This is all that's left of my crepe when I remembered to take a photo. Yes, it was very good.

This is all that was left of my crepe when I remembered to take a photo. Yes, it was very good.

Joy and Subterfuge: Wicked Halloween Run Recap

I WAS SURROUNDED BY SUPERHEROES, monsters, and even a refrigerator, but what impressed me most was a nine-year-old girl.

Pacing assignments at 7:00 a.m.

Pacing assignments at 7:00 a.m.

Last Sunday I paced the Wicked Halloween 10K, one of the races put on by the Kona Running Company. I enjoy pacing their events for many reasons – the large turnout, the cool shirts, a great location (downtown Plymouth, MI) and the energy of all involved. They are also unusual in providing pacers for 5K and 10K distances, something normally reserved for the half marathon and longer. But I hear compliments for the pacers at every event, so they’re onto something.

They also make a special effort to recognize first-time racers. I normally run the 52-minute pace, but they needed someone for the “1st Time 10K” so I took the sign. The pace would be easy; the tough part was finding first-timers, despite over 1,600 runners lined up behind the starting gate. There are plenty of first-time 5K runners at Kona races, but most 10Kers have already run some before. (Which leads me to wonder: where do people run their first 10K?)

Never mind "first time" - how does anyone run *at all* in those things?

Never mind “first time” – how does anyone run *at all* in those things?

Eventually I found a few near the back, and after congratulations and photos, off we went. But I got distracted looking at the costumes and lost them at some point. After futile attempts to find more first-timers, I declared a few people to be “Honorary 1st Time 10K” and ran behind them holding the sign. They didn’t seem to mind. Heck, they got some extra kudos from the spectators.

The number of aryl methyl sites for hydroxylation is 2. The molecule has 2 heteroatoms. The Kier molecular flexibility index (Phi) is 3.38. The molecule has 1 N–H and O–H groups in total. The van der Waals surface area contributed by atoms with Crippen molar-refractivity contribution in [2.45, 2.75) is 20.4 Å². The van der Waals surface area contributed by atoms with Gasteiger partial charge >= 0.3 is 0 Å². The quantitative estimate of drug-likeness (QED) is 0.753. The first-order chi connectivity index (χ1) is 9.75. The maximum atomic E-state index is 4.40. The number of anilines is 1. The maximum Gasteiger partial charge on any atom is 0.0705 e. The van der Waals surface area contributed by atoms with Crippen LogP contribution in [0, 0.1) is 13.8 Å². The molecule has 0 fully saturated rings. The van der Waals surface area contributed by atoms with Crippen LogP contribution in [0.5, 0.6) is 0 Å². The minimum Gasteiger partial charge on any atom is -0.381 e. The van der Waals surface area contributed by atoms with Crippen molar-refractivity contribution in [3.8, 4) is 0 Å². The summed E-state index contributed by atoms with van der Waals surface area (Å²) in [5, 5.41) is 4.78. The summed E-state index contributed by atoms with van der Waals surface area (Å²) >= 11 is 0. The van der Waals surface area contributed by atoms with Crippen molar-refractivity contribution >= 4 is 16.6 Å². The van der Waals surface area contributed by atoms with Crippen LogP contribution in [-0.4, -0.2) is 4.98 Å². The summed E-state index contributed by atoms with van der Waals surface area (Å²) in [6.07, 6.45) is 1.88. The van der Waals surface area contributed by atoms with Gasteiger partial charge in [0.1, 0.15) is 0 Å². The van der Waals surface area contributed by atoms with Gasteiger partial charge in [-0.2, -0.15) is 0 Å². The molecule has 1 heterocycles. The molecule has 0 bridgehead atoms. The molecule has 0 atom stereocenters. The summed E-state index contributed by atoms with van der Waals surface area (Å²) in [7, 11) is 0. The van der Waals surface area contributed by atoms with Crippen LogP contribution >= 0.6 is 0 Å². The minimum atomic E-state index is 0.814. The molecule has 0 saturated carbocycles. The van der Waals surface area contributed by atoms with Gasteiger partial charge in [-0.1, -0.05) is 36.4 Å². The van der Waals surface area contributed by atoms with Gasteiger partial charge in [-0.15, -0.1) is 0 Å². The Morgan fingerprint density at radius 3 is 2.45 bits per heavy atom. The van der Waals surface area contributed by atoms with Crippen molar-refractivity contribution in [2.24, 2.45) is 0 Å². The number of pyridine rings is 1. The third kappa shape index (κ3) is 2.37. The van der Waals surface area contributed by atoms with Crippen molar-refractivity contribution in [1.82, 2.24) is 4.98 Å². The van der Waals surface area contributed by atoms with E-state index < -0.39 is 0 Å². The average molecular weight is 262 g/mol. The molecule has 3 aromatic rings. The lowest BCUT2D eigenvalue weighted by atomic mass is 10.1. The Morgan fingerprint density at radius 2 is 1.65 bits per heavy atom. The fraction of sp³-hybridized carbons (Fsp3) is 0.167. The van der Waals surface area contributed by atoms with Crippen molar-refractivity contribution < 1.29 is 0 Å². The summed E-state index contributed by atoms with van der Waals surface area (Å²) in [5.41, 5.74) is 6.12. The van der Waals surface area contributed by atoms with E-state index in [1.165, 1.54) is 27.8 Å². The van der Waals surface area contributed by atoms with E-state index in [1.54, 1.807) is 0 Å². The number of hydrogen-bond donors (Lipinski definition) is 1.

Wicked Halloween Run - Bearded Couple

One of the many cheering sections along the way - another nice touch.

One of the many cheering sections along the way – another nice touch.

At the water stop at the halfway mark, I tried again to locate some genuine first-timers. Finally, I found someone. Yes! My life had meaning again! Then I found a couple more – even a dog. And then I came across this young lady.

Wicked Halloween Run - Joyful Running

Kaney was running her first-ever 10K, but watching her I wouldn’t have guessed. Her pace was steady and her form was excellent. And she was obviously really enjoying herself . “This is what running is all about!” I wanted to say to the adults with her. “Having a good time!” And I did say it, actually.

Wicked Halloween Run - Finish.jpgI stayed with them the rest of the way, and got this photo at the finish. Another good event on another beautiful day. And downtown Plymouth is a fun place to wander around afterward, with small-town charm and at least two excellent non-chain coffee shops – the Coffee Bean and Espresso Elevado – easy walking distance from the park.

Looking forward to pacing The Chocolate Run in a few weeks!

Oh, yes, and here’s the refrigerator. This lady is known for her elaborate costumes!

Wicked Halloween Run - Refrigerator Costume

Smoking, and the Bandit

Wow, what a week. Seven days, four running events. I’m going to recap today’s events here and save the other two for a bit later – just cuz I wanna.

1. Smoking (the good kind)